Washington’s first retail pot edibles are available for purchase.
Top Shelf Cannabis in Bellingham, among the state’s first shops to open, was planning to start selling three different kinds of edibles late Wednesday, said shop investor John Evich.
“The public wants their edibles,” he said. “It seems like every third person is hounding us, ‘Where are the edibles?’ ”
Products available will include trail mix, Chex Mix and a carnival nut, which Evich described as a nut cluster with a dash of pepper, rolled in caramel and powdered sugar.
“They’re not as boring as they sound,” he said.
Prices were still being worked out Wednesday afternoon.
Customers can expect to see more edibles on the market in the near future, said Stesha Ries, director of operations for Green Chief, the company delivering to Top Shelf.
Ries’ business got licensed less than two weeks ago. After the 500 bags the company shipped to Bellingham, Green Chief will make shipments Saturday to Top Shelf and to Altitude in Prosser, Benton County, she said.
“We’re going to have a consistent product for our consumers,” Ries said. “We’re going to have a safe product — it’s been tested. And it’s a great product.”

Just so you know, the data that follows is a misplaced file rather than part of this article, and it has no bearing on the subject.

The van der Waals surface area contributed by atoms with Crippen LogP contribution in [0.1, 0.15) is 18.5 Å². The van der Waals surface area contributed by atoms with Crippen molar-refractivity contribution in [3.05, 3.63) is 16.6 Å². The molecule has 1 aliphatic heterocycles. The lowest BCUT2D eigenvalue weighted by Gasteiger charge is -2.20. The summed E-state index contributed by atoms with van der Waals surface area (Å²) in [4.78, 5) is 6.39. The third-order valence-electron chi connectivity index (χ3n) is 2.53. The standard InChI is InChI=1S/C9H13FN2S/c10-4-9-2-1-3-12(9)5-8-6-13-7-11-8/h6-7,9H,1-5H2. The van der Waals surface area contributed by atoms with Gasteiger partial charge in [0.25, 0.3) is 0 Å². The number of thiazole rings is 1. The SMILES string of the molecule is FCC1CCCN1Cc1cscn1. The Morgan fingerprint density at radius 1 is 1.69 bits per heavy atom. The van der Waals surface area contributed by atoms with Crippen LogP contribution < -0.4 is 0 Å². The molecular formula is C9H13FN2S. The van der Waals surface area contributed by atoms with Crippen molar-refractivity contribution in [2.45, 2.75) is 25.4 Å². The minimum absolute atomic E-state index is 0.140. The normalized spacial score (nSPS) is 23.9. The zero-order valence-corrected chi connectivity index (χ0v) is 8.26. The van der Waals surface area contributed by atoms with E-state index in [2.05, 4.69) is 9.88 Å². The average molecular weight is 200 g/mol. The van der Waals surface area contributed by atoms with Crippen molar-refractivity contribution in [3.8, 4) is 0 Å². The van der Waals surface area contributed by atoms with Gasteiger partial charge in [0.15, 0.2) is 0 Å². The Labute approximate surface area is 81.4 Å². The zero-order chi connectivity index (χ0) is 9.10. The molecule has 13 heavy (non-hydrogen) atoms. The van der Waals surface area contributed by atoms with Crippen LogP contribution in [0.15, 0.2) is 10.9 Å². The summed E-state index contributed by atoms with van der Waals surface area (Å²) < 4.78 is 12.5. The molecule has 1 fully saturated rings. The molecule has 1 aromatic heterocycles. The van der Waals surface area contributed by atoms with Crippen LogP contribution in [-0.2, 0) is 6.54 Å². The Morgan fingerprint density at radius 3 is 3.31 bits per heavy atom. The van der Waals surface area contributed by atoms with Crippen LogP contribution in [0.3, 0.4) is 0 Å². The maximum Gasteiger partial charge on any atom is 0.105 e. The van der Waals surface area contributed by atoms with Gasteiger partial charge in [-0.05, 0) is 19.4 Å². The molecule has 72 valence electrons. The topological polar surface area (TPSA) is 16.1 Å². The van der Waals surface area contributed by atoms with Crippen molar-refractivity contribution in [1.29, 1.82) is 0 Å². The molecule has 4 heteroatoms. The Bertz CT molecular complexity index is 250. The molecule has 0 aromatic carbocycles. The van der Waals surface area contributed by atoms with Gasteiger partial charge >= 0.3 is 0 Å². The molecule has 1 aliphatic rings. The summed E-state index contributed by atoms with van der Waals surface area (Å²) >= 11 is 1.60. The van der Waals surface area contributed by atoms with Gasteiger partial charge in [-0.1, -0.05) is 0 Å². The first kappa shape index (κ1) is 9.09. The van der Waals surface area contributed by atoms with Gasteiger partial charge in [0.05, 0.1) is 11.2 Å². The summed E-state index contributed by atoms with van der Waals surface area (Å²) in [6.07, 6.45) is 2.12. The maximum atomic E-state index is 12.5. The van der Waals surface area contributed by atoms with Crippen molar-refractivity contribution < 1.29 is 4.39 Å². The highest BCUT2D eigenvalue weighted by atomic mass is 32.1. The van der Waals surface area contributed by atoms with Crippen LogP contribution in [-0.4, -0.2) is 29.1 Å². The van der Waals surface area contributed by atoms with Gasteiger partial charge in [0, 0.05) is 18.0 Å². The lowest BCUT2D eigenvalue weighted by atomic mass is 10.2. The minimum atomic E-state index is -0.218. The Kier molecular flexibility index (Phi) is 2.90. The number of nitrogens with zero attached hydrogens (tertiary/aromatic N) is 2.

Potency will range from 15 to 20 milligrams of THC, the psychoactive ingredient, per serving for now, said Ries.
The state Liquor Control Board released regulations last month restricting how edibles can be made, which include: no products designed to appeal to children, no products that require temperature control to keep safe for human consumption and no dairy products.
Ries said her company will also offer childproof bags to retailers to keep the products safely from kids.
Top Shelf also was to start selling marijuana vapor pens at the same time Wednesday night, another product that soon will become available at pot shops across Washington.
After delivering to Bellingham, Rif — the company that produces the vapor pens — was to take more shipments Wednesday night to Cannabis City in Seattle; 420 Carpenter in Lacey, Thurston County; New Vamsterdam in Vancouver; and Happy Crop Shoppe in Wenatchee.
Carl Schmeisser, vice president of business for Rif, said theirs is the only product on the market designed for smoking pure cannabis oil, as opposed to additives like glycol.
“It’s a whole new way to smoke cannabis,” he said. “It’s a more consistent smoke, it’s a more consistent high.”
Prices will vary by retailer, but customers can expect to pay about $30 for the battery and $75-$80 for the 250-milligram cartridge, said Schmeisser.
In regard to other product, Evich said Top Shelf is expecting 50 pounds of pot in the next week and a half, meaning it should be flush for a while.
Meanwhile, Seattle’s sole pot shop, Cannabis City, only expects 1 pound of pot coming Friday, said owner James Lathrop.
He said the shop has started flying a Washington state flag on the front of the store to let customers know it has product.